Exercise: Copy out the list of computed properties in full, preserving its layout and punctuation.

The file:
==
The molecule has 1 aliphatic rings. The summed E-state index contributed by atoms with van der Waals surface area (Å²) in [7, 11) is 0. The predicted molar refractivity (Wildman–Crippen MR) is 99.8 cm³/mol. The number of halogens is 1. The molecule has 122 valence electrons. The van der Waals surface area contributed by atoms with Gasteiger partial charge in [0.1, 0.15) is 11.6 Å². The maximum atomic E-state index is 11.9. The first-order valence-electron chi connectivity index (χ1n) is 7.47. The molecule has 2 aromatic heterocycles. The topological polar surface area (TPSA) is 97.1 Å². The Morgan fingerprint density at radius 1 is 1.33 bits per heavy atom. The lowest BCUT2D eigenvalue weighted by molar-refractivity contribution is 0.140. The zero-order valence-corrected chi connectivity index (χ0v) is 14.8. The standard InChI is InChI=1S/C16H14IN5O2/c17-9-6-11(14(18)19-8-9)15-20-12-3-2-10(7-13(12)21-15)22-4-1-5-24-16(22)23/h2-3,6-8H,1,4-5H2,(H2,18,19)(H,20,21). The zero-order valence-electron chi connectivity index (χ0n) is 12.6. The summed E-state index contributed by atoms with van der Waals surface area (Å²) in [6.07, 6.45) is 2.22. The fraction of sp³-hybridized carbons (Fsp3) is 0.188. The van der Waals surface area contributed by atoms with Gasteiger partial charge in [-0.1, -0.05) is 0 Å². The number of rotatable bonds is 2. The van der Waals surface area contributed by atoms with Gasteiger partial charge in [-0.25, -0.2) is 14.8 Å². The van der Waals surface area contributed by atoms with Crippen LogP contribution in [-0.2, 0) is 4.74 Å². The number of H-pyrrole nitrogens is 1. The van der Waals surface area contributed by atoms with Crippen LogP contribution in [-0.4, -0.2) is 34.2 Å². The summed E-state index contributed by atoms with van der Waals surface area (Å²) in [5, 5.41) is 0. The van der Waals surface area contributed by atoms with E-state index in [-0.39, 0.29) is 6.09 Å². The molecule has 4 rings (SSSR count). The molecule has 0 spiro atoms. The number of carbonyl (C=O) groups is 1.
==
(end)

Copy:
The molecule has 1 aliphatic rings. The summed E-state index contributed by atoms with van der Waals surface area (Å²) in [7, 11) is 0. The predicted molar refractivity (Wildman–Crippen MR) is 99.8 cm³/mol. The number of halogens is 1. The molecule has 122 valence electrons. The van der Waals surface area contributed by atoms with Gasteiger partial charge in [0.1, 0.15) is 11.6 Å². The maximum atomic E-state index is 11.9. The first-order valence-electron chi connectivity index (χ1n) is 7.47. The molecule has 2 aromatic heterocycles. The topological polar surface area (TPSA) is 97.1 Å². The Morgan fingerprint density at radius 1 is 1.33 bits per heavy atom. The lowest BCUT2D eigenvalue weighted by molar-refractivity contribution is 0.140. The zero-order valence-corrected chi connectivity index (χ0v) is 14.8. The standard InChI is InChI=1S/C16H14IN5O2/c17-9-6-11(14(18)19-8-9)15-20-12-3-2-10(7-13(12)21-15)22-4-1-5-24-16(22)23/h2-3,6-8H,1,4-5H2,(H2,18,19)(H,20,21). The zero-order valence-electron chi connectivity index (χ0n) is 12.6. The summed E-state index contributed by atoms with van der Waals surface area (Å²) in [6.07, 6.45) is 2.22. The fraction of sp³-hybridized carbons (Fsp3) is 0.188. The van der Waals surface area contributed by atoms with Gasteiger partial charge in [-0.1, -0.05) is 0 Å². The number of rotatable bonds is 2. The van der Waals surface area contributed by atoms with Gasteiger partial charge in [-0.25, -0.2) is 14.8 Å². The van der Waals surface area contributed by atoms with Crippen LogP contribution in [-0.2, 0) is 4.74 Å². The number of H-pyrrole nitrogens is 1. The van der Waals surface area contributed by atoms with Crippen LogP contribution in [-0.4, -0.2) is 34.2 Å². The summed E-state index contributed by atoms with van der Waals surface area (Å²) in [5, 5.41) is 0. The van der Waals surface area contributed by atoms with E-state index in [-0.39, 0.29) is 6.09 Å². The molecule has 4 rings (SSSR count). The molecule has 0 spiro atoms. The number of carbonyl (C=O) groups is 1.